It is a striking image: a human form standing inside a metal structure, the person's head concealed under an inverted dome that reflects the surrounding space. The computer that sits on a pedestal near the installation displays what the "visitor" sees inside the dome. The work's title is itself symbolic, for the transformation of spectator to visitor is clearly the running thread in the artist's work. The word evokes the movement and interaction involved in paying a visit to someone. From the beginning of his career, the artist, in striving to intensify the presence
of his works, its protagonists and its "visitors," has focused on the creative possibilities for socialization offered by new technologies. We visit with Marie in Portrait One
(1990) and with a range of individuals in Family Portrait
(1993) and Hall of Shadows
(1996). This ongoing interest in socialization grows more pronounced from one work to the next as the installations themselves become increasingly complex and advanced in their development and presentation mode. With The Visitor
, interaction takes place through voice recognition. Unlike most interactive works, here there is no need for manipulation. And while the principle of interactivity remains at the core of Courchesne's practice, one feels a progression towards works that are more and more immersive. In Landscape One
, the body of the participant was surrounded by images; with The Visitor
, images encircle the head. And the strategy is efficient, for when all spatial references are removed, the visitor is plunged into the image – and the work becomes immersion defined.
draws on the research conducted by Courchesne in image projection, which led to the creation of his Panoscope 360º
, a device that allows a 360º panoramic image to be projected using a single video channel. The system is a direct descendant of the panorama invented and patented in 1787 by Irish painter Robert Barker.
"Like a sculptor, I am interested in form. The means I am using – computers, video, space – allow me to take upon the challenges associated with giving form in novel ways as I am also trying to include the visitors' existence into the work's inner structures." (1)
Without question, this existence is paramount, for the work is dependent upon the visitor's whims and choices to define itself and reveal its full potential.
Once the dome is adjusted to the correct height, visitors are plunged into the Japanese countryside. They are turned north by saying the number twelve (in English), directed east with number three, south with six, and west with nine. During their virtual excursion, visitors arrive at a shelter, where they meet eight people, four men and four women of varying origins and occupations, seated around a table. The visitors use numbers to communicate and get to know these individuals, thus initiating a type of socialization and finding their place within the group.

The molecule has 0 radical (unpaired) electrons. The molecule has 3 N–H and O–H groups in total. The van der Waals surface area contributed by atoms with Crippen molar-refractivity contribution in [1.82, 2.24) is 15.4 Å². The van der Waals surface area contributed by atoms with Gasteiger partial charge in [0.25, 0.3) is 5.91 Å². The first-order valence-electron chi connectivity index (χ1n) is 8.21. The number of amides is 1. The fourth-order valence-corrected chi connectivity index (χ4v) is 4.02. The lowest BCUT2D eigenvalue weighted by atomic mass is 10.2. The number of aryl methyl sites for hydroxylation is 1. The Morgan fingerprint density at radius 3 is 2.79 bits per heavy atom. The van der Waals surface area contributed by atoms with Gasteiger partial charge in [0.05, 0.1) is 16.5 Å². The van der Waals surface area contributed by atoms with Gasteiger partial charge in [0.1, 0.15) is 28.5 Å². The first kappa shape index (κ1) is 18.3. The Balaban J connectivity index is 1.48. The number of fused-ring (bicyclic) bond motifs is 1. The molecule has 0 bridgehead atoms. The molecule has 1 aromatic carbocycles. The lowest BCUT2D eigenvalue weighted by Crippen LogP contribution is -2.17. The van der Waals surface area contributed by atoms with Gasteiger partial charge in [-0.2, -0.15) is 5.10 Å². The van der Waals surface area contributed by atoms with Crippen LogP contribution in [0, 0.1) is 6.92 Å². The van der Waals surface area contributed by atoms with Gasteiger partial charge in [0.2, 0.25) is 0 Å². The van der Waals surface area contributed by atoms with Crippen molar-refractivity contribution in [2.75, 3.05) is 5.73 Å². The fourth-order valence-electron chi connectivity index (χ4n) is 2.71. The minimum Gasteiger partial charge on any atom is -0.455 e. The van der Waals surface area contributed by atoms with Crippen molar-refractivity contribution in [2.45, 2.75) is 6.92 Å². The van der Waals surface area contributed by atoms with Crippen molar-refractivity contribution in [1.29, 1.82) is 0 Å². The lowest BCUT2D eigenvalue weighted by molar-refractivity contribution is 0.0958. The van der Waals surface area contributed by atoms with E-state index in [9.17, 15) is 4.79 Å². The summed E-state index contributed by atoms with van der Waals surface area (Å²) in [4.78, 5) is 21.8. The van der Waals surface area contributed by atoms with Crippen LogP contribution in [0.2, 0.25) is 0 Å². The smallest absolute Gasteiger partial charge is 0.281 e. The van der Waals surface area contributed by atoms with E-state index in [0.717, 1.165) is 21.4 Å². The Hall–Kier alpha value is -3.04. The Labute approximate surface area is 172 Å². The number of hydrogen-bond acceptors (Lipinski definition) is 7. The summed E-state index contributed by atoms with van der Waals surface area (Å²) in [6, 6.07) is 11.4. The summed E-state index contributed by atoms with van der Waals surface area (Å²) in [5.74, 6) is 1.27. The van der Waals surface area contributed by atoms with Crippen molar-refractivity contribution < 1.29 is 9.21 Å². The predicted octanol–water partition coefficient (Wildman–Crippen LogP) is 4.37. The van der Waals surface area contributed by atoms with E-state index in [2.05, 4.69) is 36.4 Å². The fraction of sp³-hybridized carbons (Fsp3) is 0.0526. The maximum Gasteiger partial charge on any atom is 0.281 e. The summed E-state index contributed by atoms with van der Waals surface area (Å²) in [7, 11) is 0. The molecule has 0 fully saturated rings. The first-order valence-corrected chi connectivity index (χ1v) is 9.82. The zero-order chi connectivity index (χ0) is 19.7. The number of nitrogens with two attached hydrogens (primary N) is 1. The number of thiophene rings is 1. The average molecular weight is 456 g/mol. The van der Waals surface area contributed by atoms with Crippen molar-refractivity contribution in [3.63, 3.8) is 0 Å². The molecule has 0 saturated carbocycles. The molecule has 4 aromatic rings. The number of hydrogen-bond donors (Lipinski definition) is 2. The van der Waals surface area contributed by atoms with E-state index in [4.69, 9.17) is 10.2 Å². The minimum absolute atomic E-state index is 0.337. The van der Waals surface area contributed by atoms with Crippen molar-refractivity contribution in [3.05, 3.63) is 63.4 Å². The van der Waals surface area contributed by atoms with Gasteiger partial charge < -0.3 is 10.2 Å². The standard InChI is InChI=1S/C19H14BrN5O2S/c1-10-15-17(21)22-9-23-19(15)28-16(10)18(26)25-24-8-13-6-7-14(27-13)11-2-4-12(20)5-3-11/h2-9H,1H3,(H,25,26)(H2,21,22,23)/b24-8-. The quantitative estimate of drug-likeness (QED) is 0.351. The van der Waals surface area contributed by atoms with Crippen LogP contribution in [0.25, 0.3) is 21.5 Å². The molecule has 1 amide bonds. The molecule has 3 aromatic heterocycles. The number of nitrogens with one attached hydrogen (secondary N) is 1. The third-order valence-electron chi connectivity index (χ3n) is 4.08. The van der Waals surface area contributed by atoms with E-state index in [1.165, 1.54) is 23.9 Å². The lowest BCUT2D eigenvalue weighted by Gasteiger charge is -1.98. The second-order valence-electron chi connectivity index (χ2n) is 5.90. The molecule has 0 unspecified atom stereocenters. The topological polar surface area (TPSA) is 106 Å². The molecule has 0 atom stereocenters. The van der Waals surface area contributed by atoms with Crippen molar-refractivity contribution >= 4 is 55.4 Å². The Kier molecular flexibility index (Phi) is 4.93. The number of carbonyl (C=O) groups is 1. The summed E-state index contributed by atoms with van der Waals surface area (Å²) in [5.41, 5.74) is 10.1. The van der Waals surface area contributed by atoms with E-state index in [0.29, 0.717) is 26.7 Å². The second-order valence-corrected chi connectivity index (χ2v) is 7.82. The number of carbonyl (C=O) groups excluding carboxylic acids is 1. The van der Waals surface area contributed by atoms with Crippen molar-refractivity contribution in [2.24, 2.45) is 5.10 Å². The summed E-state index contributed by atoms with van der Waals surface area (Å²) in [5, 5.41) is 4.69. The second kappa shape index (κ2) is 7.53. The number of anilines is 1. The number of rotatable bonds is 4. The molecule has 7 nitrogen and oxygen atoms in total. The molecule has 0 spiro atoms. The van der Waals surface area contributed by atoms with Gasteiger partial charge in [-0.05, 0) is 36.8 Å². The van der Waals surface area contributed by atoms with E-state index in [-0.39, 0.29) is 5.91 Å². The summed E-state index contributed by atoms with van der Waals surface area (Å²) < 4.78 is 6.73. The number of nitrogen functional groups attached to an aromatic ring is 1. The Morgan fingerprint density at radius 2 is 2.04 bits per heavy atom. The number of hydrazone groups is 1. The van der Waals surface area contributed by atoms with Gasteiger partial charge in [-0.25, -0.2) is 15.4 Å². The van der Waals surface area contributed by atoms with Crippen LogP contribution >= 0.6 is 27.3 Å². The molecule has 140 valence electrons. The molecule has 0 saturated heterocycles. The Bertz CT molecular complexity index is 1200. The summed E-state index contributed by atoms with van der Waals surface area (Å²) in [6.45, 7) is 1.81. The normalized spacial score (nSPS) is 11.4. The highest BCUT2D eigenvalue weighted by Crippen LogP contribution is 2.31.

The Visitor: Living by Numbers
draws its inspiration from both a film and a dream. The film is Theorema
, by Pier Paolo Pasolini, and like Terence Stamp in the film, visitors seek to establish a relationship with their hosts. But the psychological upheaval in Theorema
translates into physical upheaval in The Visitor
– an earthquake forces the inhabitants to flee. In the dream, which Courchesne's daughter had when she was 10 years old, they fled a catastrophe, taking bottles with them. In The Visitor,
these become bottles of sake. The visitor must make a choice: to leave the house with the group and seek other shelter (as in the dream) or to leave the inhabitants to fend for themselves (as in Theorema
). Throughout the visit, varying scenarios are offered.
is an example of what has been known since the 1960s as expanded cinema
, in that it extends well beyond the frame in terms of format and the content and syntax associated with traditional narration. Courchesne cites the impact that the films of Michael Snow, Hollis Frampton, Stan Brakhage and Robert Frank have had on his artistic development. All of these experimental filmmakers broke with conventional cinema by rejecting or deconstructing narration in favour of reflexive strategies (reflection on the medium itself). The search for new avenues of structure and form has often involved incorporating other practices (sculpture in the case of Snow, painting for Brakhage, photography with Frank, and language for Snow and Frampton). Responsive to the experimentation of these artists, Courchesne has also used photography, sculpture, film and design in the creation of his works. Moreover, he maintains that it is inappropriate to associate narration with the construction and experience of an interactive work that is created as a portal. Any narration involved should come not from the work itself, but rather from the visitor following his or her experience.